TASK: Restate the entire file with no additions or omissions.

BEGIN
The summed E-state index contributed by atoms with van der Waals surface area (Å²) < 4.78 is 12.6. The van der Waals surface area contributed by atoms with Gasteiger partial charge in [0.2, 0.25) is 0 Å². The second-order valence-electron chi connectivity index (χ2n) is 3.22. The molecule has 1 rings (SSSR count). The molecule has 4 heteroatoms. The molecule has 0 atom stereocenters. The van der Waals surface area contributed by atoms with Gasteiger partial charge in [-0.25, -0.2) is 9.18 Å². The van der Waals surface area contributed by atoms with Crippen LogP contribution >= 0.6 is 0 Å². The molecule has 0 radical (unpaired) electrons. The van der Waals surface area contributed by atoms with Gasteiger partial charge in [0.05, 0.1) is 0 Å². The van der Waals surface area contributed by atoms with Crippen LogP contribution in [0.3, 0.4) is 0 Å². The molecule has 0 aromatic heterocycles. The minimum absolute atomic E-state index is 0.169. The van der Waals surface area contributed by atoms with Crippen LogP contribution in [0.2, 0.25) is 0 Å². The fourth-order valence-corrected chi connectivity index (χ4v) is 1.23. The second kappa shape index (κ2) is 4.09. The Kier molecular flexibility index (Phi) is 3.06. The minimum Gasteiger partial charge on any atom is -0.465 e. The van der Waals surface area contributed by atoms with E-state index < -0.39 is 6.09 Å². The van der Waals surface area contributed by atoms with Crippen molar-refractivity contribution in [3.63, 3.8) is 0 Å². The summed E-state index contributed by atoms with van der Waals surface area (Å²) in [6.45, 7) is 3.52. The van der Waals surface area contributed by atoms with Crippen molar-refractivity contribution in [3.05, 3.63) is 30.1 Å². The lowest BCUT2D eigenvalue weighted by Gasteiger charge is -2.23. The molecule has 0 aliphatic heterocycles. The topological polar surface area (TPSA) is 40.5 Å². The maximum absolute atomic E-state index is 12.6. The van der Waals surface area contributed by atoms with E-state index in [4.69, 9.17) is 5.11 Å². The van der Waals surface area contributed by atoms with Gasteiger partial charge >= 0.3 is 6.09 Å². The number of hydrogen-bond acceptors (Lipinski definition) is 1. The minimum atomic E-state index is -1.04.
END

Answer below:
The summed E-state index contributed by atoms with van der Waals surface area (Å²) < 4.78 is 12.6. The van der Waals surface area contributed by atoms with Gasteiger partial charge in [0.2, 0.25) is 0 Å². The second-order valence-electron chi connectivity index (χ2n) is 3.22. The molecule has 1 rings (SSSR count). The molecule has 4 heteroatoms. The molecule has 0 atom stereocenters. The van der Waals surface area contributed by atoms with Gasteiger partial charge in [-0.25, -0.2) is 9.18 Å². The van der Waals surface area contributed by atoms with Crippen LogP contribution >= 0.6 is 0 Å². The molecule has 0 radical (unpaired) electrons. The van der Waals surface area contributed by atoms with Gasteiger partial charge in [0.05, 0.1) is 0 Å². The van der Waals surface area contributed by atoms with Crippen LogP contribution in [0.3, 0.4) is 0 Å². The molecule has 0 aromatic heterocycles. The minimum absolute atomic E-state index is 0.169. The van der Waals surface area contributed by atoms with Crippen LogP contribution in [0.2, 0.25) is 0 Å². The fourth-order valence-corrected chi connectivity index (χ4v) is 1.23. The second kappa shape index (κ2) is 4.09. The Kier molecular flexibility index (Phi) is 3.06. The minimum Gasteiger partial charge on any atom is -0.465 e. The van der Waals surface area contributed by atoms with E-state index < -0.39 is 6.09 Å². The van der Waals surface area contributed by atoms with Crippen molar-refractivity contribution in [3.63, 3.8) is 0 Å². The summed E-state index contributed by atoms with van der Waals surface area (Å²) in [6.45, 7) is 3.52. The van der Waals surface area contributed by atoms with Crippen molar-refractivity contribution in [3.05, 3.63) is 30.1 Å². The lowest BCUT2D eigenvalue weighted by Gasteiger charge is -2.23. The molecule has 0 aliphatic heterocycles. The topological polar surface area (TPSA) is 40.5 Å². The maximum absolute atomic E-state index is 12.6. The van der Waals surface area contributed by atoms with E-state index in [4.69, 9.17) is 5.11 Å². The van der Waals surface area contributed by atoms with Gasteiger partial charge >= 0.3 is 6.09 Å². The number of hydrogen-bond acceptors (Lipinski definition) is 1. The minimum atomic E-state index is -1.04.